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A Bit of P.C. Male Bashing from John Banks

Filed under: General — Ministry of Men's Affairs @ 4:15 pm Mon 27th April 2009

In issuing an abatement notice banning a brothel from operating near a school and the homes of retired people, John Banks stated “My first and foremost interest in all of these matters is making sure that the residents, particularly elderly families and families, can live in suburbs without fear of intimidation by the kind of people that tend to frequent these places.” Instead of highlighting the brothel and its exploitative business, Banks conveniently blames the customers. That’s like blaming drug addicts while failing to criticize the pushers. It’s a shame that Mr Banks and others critical of the prostitution industry tend to be so mealy-mouthed. They seem to be frightened of standing up to a feminist whitewashing campaign regarding prostitution.

Banks’ comment of course has little validity. Most brothel customers are ordinary employed men who earn reasonably well. A good proportion will be shy and unconfident and the proportion who are criminally oriented may well be lower than that in the general population. They will need enough disposable income to pay women the kind of hourly rate people could otherwise expect ony with professional qualifications requiring years of study. The poor ethical standards of the brothel owners, prostitutes and their associates present a much greater risk to the local community than the customers ever will. The prostitutes and brothel managers are more likely than the customers to come from a criminal underworld, and the prostitutes, brothel managers, their boyfriends and associates are more likely to be responsible for any increase in burglaries, drug supplying etc in a neighbourhood the brothel moves in to.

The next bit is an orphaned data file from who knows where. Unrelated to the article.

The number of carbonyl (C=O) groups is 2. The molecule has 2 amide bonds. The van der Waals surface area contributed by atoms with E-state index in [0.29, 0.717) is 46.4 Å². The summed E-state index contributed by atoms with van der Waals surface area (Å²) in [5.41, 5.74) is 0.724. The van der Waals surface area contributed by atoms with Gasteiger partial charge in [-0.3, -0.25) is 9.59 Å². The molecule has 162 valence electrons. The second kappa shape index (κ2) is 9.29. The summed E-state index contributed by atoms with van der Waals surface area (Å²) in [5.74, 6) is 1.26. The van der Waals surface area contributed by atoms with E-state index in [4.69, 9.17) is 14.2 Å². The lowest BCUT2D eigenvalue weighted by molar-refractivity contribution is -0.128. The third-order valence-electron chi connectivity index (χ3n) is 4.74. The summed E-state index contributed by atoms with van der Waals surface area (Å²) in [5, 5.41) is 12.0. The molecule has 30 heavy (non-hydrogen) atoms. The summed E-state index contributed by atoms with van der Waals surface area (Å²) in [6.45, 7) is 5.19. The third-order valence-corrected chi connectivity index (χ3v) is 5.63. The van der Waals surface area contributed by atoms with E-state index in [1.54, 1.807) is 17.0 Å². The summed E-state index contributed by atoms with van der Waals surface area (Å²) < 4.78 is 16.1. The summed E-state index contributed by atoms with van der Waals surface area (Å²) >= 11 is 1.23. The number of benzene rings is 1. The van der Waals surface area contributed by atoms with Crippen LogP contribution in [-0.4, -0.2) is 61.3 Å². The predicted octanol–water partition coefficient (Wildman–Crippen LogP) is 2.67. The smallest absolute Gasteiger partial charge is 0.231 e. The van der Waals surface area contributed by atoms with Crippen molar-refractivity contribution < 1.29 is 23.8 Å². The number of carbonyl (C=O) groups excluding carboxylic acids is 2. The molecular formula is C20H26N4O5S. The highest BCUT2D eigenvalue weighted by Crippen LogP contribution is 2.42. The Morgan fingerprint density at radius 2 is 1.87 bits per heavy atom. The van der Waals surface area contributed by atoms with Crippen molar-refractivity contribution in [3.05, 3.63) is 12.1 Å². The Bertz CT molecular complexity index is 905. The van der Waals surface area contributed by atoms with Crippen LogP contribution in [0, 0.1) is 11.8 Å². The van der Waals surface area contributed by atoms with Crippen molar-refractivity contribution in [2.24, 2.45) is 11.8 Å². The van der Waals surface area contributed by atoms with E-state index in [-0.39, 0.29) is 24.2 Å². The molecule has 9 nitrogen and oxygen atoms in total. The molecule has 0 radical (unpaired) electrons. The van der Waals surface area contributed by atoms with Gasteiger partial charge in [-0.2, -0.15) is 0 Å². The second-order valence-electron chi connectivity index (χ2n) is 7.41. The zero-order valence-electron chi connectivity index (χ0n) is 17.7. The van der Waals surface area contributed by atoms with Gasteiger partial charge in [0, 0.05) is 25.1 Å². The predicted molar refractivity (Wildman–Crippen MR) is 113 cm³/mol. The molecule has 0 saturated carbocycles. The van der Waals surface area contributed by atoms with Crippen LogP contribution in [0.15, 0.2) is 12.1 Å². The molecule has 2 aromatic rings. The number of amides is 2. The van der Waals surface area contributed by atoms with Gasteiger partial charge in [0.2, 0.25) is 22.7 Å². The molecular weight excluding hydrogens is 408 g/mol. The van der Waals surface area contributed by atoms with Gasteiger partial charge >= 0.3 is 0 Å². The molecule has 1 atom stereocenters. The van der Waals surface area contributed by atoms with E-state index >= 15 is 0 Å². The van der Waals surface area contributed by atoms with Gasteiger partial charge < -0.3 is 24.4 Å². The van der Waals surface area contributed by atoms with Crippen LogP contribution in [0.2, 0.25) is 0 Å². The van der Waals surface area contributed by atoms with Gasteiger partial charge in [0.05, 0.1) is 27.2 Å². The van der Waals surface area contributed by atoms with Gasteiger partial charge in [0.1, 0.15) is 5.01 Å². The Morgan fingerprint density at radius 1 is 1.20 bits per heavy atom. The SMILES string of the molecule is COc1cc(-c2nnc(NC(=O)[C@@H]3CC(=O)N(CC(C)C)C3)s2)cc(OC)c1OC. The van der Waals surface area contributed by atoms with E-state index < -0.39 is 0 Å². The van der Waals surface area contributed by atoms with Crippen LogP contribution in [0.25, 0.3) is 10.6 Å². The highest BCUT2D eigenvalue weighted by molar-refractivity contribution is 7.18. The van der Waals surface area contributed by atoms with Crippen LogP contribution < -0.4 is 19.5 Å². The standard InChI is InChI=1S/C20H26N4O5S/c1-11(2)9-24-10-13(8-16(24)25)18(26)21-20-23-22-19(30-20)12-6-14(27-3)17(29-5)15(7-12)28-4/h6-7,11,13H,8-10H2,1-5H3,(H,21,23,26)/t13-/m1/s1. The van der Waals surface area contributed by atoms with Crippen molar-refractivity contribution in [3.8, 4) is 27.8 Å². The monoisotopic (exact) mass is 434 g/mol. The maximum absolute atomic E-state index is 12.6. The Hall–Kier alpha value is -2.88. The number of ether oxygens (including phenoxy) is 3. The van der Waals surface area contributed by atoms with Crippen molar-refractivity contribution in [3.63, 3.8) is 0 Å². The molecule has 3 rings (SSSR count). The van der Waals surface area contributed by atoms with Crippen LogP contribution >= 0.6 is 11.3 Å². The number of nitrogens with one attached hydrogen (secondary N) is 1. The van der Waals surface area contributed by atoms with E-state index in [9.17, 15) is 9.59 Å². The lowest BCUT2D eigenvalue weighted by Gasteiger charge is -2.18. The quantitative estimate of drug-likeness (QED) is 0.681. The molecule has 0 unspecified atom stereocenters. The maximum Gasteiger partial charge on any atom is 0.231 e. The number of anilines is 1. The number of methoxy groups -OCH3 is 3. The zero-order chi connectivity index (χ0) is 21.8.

Don’t get me wrong. I’m not a campaigner against prostitution or some legalization of it. However, few topics ever gave rise to so much official denial and b.s. Prostitutes were seen as poor, defenseless, exploited victims forced into degradation to indulge men’s depraved sexuality. The result was the Clark government’s prostitution legislation that largely ignored customers’ interests and essentially gave prostitutes open slather to exploit men’s sexual needs for profit. Aside from some basic rules, e.g. about hygiene and brothel location, the legislation placed no ethical responsibilities on prostitutes but instead seemed to assume they would all be benign providers of personal care services. In contrast, other service providers such as doctors and health workers are thought to be particularly untrustworthy and therefore are covered by strong legislation enforced by a powerful commission with judicial powers, obliging them to operate under strict codes of ethical conduct in order to protect the public from them. Other industries that present special risks to customers (e.g. used car sales, alcohol and gambling providers) are also covered by restrictive ethical rules intended to protect their customers. Not so for prostitution. Not a hint of special protection against the fostering of sexual addictions, against deceptive ploys to lure customers (e.g. initially pretending to be a woman out socializing and wanting to get to know a man), against exploiting drunk or drug-affected men, against damage to family units and children when spouses find out their husbands have been spending money at brothels, against false representation of what services customers can expect for their money, against thieving from customer’s wallets, or even against extortion that is so conveniently available to prostitutes who have direct knowledge about the secret and potentially embarrassing activities of customers.